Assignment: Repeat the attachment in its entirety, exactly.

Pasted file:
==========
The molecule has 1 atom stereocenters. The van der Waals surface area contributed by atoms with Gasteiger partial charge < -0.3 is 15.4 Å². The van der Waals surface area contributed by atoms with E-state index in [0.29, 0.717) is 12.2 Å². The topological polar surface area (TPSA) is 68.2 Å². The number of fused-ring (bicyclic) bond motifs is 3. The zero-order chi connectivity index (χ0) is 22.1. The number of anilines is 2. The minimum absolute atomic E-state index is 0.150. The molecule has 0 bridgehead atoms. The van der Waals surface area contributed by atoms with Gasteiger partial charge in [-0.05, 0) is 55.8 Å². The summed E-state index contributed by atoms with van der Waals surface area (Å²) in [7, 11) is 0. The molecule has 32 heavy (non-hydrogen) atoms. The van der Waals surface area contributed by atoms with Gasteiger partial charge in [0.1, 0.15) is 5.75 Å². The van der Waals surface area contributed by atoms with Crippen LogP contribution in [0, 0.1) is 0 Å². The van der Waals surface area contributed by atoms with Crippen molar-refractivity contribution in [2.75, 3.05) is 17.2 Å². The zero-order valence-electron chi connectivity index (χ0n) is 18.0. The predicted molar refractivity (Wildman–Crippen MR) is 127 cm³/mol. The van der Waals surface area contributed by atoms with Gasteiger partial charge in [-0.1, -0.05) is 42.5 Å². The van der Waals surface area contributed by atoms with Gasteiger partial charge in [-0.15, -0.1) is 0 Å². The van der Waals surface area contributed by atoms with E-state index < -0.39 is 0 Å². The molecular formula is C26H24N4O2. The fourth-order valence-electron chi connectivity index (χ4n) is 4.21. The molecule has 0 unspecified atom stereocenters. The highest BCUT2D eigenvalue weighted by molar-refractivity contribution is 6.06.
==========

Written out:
The molecule has 1 atom stereocenters. The van der Waals surface area contributed by atoms with Gasteiger partial charge < -0.3 is 15.4 Å². The van der Waals surface area contributed by atoms with E-state index in [0.29, 0.717) is 12.2 Å². The topological polar surface area (TPSA) is 68.2 Å². The number of fused-ring (bicyclic) bond motifs is 3. The zero-order chi connectivity index (χ0) is 22.1. The number of anilines is 2. The minimum absolute atomic E-state index is 0.150. The molecule has 0 bridgehead atoms. The van der Waals surface area contributed by atoms with Gasteiger partial charge in [-0.05, 0) is 55.8 Å². The summed E-state index contributed by atoms with van der Waals surface area (Å²) in [7, 11) is 0. The molecule has 32 heavy (non-hydrogen) atoms. The van der Waals surface area contributed by atoms with Gasteiger partial charge in [0.1, 0.15) is 5.75 Å². The van der Waals surface area contributed by atoms with Crippen LogP contribution in [0, 0.1) is 0 Å². The van der Waals surface area contributed by atoms with Crippen molar-refractivity contribution in [2.75, 3.05) is 17.2 Å². The zero-order valence-electron chi connectivity index (χ0n) is 18.0. The predicted molar refractivity (Wildman–Crippen MR) is 127 cm³/mol. The van der Waals surface area contributed by atoms with Gasteiger partial charge in [-0.1, -0.05) is 42.5 Å². The van der Waals surface area contributed by atoms with Gasteiger partial charge in [-0.15, -0.1) is 0 Å². The van der Waals surface area contributed by atoms with E-state index < -0.39 is 0 Å². The molecular formula is C26H24N4O2. The fourth-order valence-electron chi connectivity index (χ4n) is 4.21. The molecule has 0 unspecified atom stereocenters. The highest BCUT2D eigenvalue weighted by molar-refractivity contribution is 6.06.